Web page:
sign of resilience or vulnerability? Maybe both, plus Belgium improving

LEIGH, England – On a wet and cold Friday night in Leigh, it took Sweden – the top-placed team at Euro 2022 – 92 minutes and 33 shots to score a last-gasp 1-0 against Belgium in what was a utterly frustrating evening for them -Victory.

Few had given Belgium a chance to go into this game. World No. 19 was the surprise escape from Group D, with Italy and Iceland both seen as more likely to progress. However, Belgium showed on Friday they are slippery opponents who know how to keep their form and frustrate their opponents.

“We have already achieved our first goal, which is to qualify for the quarter-finals,” said Belgium coach Ives Serneels before the game. “But that doesn’t mean we won’t have a fight mentality now. We didn’t come this far to betray them.”

Belgium certainly showed a fighting mentality but it was the Swedes’ inability to convert their own chances that really disappointed the team that night. Coach Peter Gerhardsson will be worried as Sweden face a semi-final against England, who not only have two extra days to prepare but also top both team and individual goalscorers’ lists.

Things looked normal for Sweden in the first half as Kosovare Asllani threaded a through ball to Stina Blackstenius, who defeated goalkeeper Nicky Evrard. However, a VAR check said Blackstenius was ruled offside and the goal disallowed. It was all downhill for Sweden from there, as they lacked any precision in front of goal.

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At half-time, Sweden had 15 shots on Belgium and an expected score of 1.62 compared to 0.03 for Belgium. Sweden had 20 touches when attacking Belgium’s penalty area, while Belgium only had three. Sweden’s 20 touches and 1.62 xG were the most of any team in the entire tournament at this point – but poor touches and confusion in front of goal meant they couldn’t get a single shot past Evrard.

By the end of the game, Sweden had had 33 shots on target, 10 of them on target. Evrard had made seven saves (for context, most saves in a Euro game are 12) and her side had only managed three shots on target without going on target.

It was fitting, however, that Sweden’s breakthrough came from a set piece. Asllani put in a cross into the box two minutes after added time, which Evrard punched away. Her clearance only landed until Nathalie Bjorn, who fired a shot that was blocked by the line but landed at the feet of Linda Sembrant, who smashed it into the top of the net.

It was a messy affair, but Sweden won’t care now. The goal marked the fifth goal from a set piece in the tournament, more than any other team.

Maybe we should have paid more attention to Belgium’s defensive qualities before the game. They had beaten Italy 1-0 and only lost 2-1 to group favorites France. Iceland also only managed one goal. They went into the knockout stages as the team with the fewest shots on goal and, conversely, only Finland (84) had more shots saved against them (70). According to those numbers and as shown in the expected goals, Belgium should have conceded at least eight goals according to ESPN Stats & Information, but instead they had conceded just three goals before Friday night.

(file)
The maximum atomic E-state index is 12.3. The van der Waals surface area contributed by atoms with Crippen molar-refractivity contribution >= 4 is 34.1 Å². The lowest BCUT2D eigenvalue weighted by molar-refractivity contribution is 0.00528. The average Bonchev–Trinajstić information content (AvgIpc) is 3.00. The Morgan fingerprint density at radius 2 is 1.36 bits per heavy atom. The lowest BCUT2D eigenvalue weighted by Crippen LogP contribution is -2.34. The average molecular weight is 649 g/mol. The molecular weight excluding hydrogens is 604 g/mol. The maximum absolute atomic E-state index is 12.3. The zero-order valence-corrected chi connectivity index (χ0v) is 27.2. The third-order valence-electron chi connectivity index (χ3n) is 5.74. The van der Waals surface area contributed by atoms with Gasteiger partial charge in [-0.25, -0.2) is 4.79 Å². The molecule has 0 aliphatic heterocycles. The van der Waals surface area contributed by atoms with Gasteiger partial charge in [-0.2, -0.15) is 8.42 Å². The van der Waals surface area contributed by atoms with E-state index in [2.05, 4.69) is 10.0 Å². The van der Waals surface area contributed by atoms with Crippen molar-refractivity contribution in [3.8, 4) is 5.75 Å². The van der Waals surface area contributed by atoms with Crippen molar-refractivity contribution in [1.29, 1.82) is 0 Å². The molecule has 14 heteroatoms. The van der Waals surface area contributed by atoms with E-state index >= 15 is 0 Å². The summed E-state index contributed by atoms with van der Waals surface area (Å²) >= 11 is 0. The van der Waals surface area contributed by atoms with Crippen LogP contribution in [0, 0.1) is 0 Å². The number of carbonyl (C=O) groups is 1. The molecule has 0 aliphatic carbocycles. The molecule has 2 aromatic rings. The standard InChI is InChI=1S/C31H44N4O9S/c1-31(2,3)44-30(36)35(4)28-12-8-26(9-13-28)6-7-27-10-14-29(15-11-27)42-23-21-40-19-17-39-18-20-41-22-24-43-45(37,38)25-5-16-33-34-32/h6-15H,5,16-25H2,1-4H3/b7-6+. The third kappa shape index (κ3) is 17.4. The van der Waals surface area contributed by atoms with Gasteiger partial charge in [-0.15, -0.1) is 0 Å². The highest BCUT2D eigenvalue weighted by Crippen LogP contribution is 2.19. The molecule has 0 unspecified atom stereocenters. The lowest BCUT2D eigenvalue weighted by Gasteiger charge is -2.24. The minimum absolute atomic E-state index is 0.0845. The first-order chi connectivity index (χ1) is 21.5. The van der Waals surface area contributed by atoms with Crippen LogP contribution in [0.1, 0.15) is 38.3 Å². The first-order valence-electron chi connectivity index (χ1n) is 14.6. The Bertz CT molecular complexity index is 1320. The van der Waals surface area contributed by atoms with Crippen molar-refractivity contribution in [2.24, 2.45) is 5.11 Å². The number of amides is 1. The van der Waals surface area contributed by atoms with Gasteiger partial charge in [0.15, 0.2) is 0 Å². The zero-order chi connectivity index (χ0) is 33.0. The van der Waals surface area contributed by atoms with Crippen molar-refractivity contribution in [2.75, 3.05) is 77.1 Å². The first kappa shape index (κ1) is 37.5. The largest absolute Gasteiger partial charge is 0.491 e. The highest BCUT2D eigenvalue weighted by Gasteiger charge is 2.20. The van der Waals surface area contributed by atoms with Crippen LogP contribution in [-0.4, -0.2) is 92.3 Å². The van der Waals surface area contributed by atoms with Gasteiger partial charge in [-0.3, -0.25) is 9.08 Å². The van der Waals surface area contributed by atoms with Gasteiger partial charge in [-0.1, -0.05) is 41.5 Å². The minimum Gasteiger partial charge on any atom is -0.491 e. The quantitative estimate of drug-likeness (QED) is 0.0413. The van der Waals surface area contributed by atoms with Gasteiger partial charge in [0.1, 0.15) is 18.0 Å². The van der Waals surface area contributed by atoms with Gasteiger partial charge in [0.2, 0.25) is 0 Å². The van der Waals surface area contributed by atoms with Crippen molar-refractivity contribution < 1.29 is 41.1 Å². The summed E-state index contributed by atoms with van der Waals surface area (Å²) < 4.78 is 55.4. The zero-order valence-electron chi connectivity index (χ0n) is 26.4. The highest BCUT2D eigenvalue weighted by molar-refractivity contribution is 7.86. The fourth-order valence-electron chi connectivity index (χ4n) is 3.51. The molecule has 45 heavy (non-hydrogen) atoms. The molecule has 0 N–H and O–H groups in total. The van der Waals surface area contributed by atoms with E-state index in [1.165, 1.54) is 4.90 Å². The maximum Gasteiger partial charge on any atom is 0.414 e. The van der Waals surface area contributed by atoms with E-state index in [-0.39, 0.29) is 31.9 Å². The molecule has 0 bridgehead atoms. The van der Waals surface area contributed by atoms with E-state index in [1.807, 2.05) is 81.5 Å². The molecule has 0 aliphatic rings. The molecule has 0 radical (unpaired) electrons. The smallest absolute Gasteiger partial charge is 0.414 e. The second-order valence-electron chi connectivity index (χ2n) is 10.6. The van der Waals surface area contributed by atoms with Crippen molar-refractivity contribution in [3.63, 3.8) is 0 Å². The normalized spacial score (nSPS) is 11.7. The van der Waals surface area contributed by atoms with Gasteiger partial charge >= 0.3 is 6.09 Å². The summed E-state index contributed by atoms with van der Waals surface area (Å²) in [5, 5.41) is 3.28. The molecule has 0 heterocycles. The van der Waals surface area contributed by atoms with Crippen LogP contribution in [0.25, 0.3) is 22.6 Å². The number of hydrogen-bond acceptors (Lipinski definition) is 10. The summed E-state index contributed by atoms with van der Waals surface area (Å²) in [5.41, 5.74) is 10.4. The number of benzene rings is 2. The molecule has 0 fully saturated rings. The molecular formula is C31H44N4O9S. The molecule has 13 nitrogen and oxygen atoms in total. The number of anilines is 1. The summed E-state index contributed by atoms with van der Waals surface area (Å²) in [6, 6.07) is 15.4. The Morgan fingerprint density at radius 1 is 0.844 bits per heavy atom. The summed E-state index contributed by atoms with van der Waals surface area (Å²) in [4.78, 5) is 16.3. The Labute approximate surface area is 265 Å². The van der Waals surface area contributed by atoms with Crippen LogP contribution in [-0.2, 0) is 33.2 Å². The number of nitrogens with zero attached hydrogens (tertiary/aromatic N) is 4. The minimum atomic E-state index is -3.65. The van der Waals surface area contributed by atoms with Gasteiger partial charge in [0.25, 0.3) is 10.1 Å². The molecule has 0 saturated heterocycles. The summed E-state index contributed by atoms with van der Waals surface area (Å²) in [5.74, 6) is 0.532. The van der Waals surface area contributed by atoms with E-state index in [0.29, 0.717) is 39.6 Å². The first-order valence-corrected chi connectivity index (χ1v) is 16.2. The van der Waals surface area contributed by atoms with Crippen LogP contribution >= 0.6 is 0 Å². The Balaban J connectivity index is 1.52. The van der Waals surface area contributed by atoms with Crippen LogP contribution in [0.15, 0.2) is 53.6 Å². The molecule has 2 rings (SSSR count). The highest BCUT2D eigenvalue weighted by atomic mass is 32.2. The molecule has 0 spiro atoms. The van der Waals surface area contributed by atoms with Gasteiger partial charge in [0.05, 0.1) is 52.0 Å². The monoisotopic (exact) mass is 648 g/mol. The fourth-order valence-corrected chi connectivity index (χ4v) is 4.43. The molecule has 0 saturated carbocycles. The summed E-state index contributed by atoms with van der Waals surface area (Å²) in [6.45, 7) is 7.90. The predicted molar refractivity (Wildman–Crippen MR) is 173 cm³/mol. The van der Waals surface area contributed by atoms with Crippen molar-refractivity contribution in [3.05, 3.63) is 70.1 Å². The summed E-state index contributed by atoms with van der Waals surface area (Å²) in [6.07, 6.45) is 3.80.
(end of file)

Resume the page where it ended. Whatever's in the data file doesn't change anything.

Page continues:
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A word needs to be given to Belgium goalkeeper Evrard who, despite being on the losing side, was named Player of the Match for her heroic actions. This feat is all the more impressive when you consider that Evrard is a semi-professional soccer player who also rents out bouncy castles in her free time. Having recently joined Leuven from Gent, her passion is football, but the rental business gives her financial stability. It’s a crazy concept for a goalkeeper who has just performed in the quarter-finals of a major tournament.

“I think Belgium has a bigger name than before the tournament,” said Evrard after the game.

While there may be celebrations for Sweden tonight, they face a mighty test against England. The Swedish tournament has been hit with COVID-19 cases and dealing with it quickly could prove even more difficult for them. Captain Magdalena Eriksson admitted she felt like crying after the final whistle.

“It feels incredible. That was our goal for the day. It wasn’t easy. Belgium made it really difficult,” said Eriksson. “I’m so happy that we won. I’m so happy for Linda and that we finally got the goal.

“It was really tough. We had to stay very strong mentally. We had to stay positive. We made it to the semifinals.

“So many emotions. I felt tears coming from being so happy. It was a frustrating evening. Finally getting that relief, oh my god. I’m so proud of all the girls, how hard we fought.”

Also of concern is the fitness of Blackstenius, who was down after the final whistle and receiving treatment, suffering from injuries throughout the tournament. As one of her best attacking options and as someone familiar with the Women’s Super League, where many of the England players live, her fitness will be key alongside better performances from players like Fridolina Rolfo. England have a strong defense against set pieces in Millie Bright and it seems unlikely they can rely on her in the same way.

You’d think England manager Sarina Wiegman would be rubbing her hands happily after tonight – but knocking out a side like Sweden is never right. A game winner after 92 minutes to advance to the semi-finals of Euro 2022 is the latest proof of that. sign of resilience or vulnerability? Maybe both, plus Belgium improving

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